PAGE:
Over the weekend, Silicon Valley leader Marc Andreessen broke his usual silence and gave some advice to Silicon Valley: It’s time to build. The famed investor urged CEOs, entrepreneurs and investors alike to welcome new companies into their circles.
The blog post details high-flying pieces of advice that could each land in a unique angle depending on where you sit. But as venture capitalists rush to prove they are open for business, the true test these days is a bit more grounded: cut checks and signed term sheets.
The words are eerily similar to the thesis of NextView Ventures, a Boston-based venture capital firm, and its new remote accelerator program, announced today.
“During this current COVID crisis, we have seen many VCs publicly saying that they are ‘open for business,’ but we wanted to put our money where our mouth is,” according to partner David Beisel.
Using money earmarked from its current fund, NextView will invest $200,000 for an 8% stake in fewer than 10 pre-seed and seed startups. The program will be fully virtual and is investing in founders that drive change in the “everyday lives of everyday people.”
Rob Go, the co-founder of NextView, tweeted about the launch today.
The NextView accelerator is launching at a time when historical incubators like Y Combinator and 500 Startups are rethinking their independent strategies. Today Y Combinator announced its upcoming batch will be fully remote, and last month 500 Startups said it is scrapping its cohort model.
The firm also publicly said what it didn’t like about traditional accelerator programs, like big batch sizes and flashy demo days.
“Accelerators were at their best when they were small and intimate. YC’s initial batch was just eight companies,” Beisel said about the small number of participants. “But over time, accelerators became more of a numbers game.”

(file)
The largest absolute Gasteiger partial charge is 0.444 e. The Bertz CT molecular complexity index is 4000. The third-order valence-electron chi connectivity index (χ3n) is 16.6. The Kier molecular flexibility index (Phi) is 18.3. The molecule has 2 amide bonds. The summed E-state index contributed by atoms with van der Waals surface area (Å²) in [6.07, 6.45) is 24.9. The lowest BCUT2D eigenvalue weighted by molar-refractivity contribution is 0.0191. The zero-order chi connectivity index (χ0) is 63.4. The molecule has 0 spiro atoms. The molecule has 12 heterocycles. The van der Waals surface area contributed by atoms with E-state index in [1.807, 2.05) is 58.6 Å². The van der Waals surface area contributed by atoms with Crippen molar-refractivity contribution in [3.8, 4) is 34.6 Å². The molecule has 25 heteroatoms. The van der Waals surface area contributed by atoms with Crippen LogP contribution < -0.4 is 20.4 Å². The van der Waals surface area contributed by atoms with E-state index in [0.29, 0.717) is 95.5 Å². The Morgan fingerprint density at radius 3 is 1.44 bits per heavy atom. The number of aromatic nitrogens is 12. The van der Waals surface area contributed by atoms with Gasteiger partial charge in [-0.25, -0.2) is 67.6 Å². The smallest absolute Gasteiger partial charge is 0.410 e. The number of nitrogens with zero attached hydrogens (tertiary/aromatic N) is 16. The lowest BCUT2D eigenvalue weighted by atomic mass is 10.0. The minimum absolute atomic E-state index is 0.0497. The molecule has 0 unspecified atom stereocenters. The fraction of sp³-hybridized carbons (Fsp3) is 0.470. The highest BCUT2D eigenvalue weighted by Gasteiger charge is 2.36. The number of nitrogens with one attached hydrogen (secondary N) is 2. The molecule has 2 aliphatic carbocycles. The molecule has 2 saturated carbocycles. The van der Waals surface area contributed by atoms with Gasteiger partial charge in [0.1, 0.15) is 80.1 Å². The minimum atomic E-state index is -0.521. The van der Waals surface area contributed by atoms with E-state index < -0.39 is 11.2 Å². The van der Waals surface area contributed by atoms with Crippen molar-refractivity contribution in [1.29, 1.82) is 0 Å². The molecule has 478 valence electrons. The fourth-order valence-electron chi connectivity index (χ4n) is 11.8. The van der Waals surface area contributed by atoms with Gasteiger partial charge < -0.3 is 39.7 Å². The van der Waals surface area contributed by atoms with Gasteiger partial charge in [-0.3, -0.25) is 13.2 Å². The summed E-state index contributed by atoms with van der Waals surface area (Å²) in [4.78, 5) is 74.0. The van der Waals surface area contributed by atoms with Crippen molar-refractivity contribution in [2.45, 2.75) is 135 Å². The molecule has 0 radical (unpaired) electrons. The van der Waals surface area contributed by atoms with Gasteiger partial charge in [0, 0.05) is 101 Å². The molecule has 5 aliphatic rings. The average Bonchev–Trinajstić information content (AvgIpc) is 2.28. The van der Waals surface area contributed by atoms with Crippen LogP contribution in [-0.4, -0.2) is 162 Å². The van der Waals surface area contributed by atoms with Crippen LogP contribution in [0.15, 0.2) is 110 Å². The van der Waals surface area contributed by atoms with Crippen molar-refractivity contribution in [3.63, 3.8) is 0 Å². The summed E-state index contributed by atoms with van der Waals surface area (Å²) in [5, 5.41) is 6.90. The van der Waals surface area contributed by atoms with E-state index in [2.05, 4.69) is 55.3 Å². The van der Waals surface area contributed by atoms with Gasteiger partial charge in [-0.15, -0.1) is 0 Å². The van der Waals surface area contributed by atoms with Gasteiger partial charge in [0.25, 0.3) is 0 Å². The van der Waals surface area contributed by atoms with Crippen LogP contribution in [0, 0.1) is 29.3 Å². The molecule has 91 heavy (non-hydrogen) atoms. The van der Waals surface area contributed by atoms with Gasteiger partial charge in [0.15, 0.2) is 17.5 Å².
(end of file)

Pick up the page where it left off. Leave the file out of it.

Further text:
Beisel added, “traditional accelerator demo days originated as a way to showcase startups to follow-on investors, but eventually evolved into an elaborate show attempting to satisfy many constituents.”
Still, an unavoidable truth about demo days is that it connects startups to founders and ideally that first check. What happens to deal success when you don’t have a buzzy room of journalists, venture capitalists and bright lights on founder faces?
After YC and 500 Startups hosted their first-ever virtual demo days this year, we’ve heard grumblings of mixed results. Y Combinator last week changed from always investing in YC graduates to reviewing on a case by case basis, hinting at conservatism within the accelerator.
NextView also approaches post-accelerator funding conservatively. The firm says it will connect its small cohort to next-round investors, but will “intentionally not lead the next round of financing.” The firm is being upfront about its choice to not lead follow-on investing to “avoid potential signaling issues for future financings.” The company will participate with at least pro-rata for all companies in any subsequent round of financing to help the cohort.
An optimistic read of this decision is that NextView is viewing its accelerator as a separate function of its investment firm and wants to be more of a helper than a robust pipeline for deal flow. Alternatively, it could mean that the firm doesn’t want to over-promise capital in an unpredictable time for the economy. And in the chance that it does find a gem within this batch, it would be surprising for NextView to not invest in the company.
The bottom line is that NextView is launching an accelerator and investing in startups during a time when many are not. So while we’ll wait to see how successful the firm is in cultivating young startups with ripe returns, for now it’s building. And in today’s new normal, building is a welcome sign.